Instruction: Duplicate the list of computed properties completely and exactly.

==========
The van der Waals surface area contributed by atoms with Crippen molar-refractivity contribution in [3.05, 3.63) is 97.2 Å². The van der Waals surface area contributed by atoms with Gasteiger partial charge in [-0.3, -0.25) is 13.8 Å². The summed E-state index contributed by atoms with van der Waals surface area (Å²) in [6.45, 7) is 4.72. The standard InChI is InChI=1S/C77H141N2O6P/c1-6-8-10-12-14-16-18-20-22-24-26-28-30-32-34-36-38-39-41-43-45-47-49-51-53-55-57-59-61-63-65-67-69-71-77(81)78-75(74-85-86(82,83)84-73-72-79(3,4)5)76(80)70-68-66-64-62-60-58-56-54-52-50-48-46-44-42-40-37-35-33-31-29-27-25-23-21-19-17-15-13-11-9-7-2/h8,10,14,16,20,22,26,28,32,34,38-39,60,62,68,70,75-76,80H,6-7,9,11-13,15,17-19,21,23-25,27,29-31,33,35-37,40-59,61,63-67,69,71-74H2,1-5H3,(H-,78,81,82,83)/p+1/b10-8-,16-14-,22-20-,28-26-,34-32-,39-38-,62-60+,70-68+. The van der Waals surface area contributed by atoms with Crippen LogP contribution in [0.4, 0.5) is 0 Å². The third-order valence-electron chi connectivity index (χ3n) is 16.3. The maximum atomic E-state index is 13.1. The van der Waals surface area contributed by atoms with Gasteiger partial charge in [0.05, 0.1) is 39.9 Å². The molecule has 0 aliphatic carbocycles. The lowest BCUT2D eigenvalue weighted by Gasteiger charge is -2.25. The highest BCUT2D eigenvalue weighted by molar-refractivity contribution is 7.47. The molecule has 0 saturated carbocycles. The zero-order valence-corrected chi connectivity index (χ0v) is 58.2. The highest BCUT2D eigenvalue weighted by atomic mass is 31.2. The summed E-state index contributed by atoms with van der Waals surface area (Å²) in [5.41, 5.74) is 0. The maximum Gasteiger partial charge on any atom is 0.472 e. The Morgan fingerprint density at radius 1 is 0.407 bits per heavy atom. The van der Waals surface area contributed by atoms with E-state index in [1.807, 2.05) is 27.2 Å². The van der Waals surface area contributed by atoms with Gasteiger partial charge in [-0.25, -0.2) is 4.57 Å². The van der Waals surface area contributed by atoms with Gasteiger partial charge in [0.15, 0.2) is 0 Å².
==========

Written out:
The van der Waals surface area contributed by atoms with Crippen molar-refractivity contribution in [3.05, 3.63) is 97.2 Å². The van der Waals surface area contributed by atoms with Gasteiger partial charge in [-0.3, -0.25) is 13.8 Å². The summed E-state index contributed by atoms with van der Waals surface area (Å²) in [6.45, 7) is 4.72. The standard InChI is InChI=1S/C77H141N2O6P/c1-6-8-10-12-14-16-18-20-22-24-26-28-30-32-34-36-38-39-41-43-45-47-49-51-53-55-57-59-61-63-65-67-69-71-77(81)78-75(74-85-86(82,83)84-73-72-79(3,4)5)76(80)70-68-66-64-62-60-58-56-54-52-50-48-46-44-42-40-37-35-33-31-29-27-25-23-21-19-17-15-13-11-9-7-2/h8,10,14,16,20,22,26,28,32,34,38-39,60,62,68,70,75-76,80H,6-7,9,11-13,15,17-19,21,23-25,27,29-31,33,35-37,40-59,61,63-67,69,71-74H2,1-5H3,(H-,78,81,82,83)/p+1/b10-8-,16-14-,22-20-,28-26-,34-32-,39-38-,62-60+,70-68+. The van der Waals surface area contributed by atoms with Crippen LogP contribution in [0.4, 0.5) is 0 Å². The third-order valence-electron chi connectivity index (χ3n) is 16.3. The maximum atomic E-state index is 13.1. The van der Waals surface area contributed by atoms with Gasteiger partial charge in [0.05, 0.1) is 39.9 Å². The molecule has 0 aliphatic carbocycles. The lowest BCUT2D eigenvalue weighted by Gasteiger charge is -2.25. The highest BCUT2D eigenvalue weighted by molar-refractivity contribution is 7.47. The molecule has 0 saturated carbocycles. The zero-order valence-corrected chi connectivity index (χ0v) is 58.2. The highest BCUT2D eigenvalue weighted by atomic mass is 31.2. The summed E-state index contributed by atoms with van der Waals surface area (Å²) in [5.41, 5.74) is 0. The maximum Gasteiger partial charge on any atom is 0.472 e. The Morgan fingerprint density at radius 1 is 0.407 bits per heavy atom. The van der Waals surface area contributed by atoms with E-state index in [1.807, 2.05) is 27.2 Å². The van der Waals surface area contributed by atoms with Gasteiger partial charge in [-0.25, -0.2) is 4.57 Å². The van der Waals surface area contributed by atoms with Gasteiger partial charge in [0.15, 0.2) is 0 Å².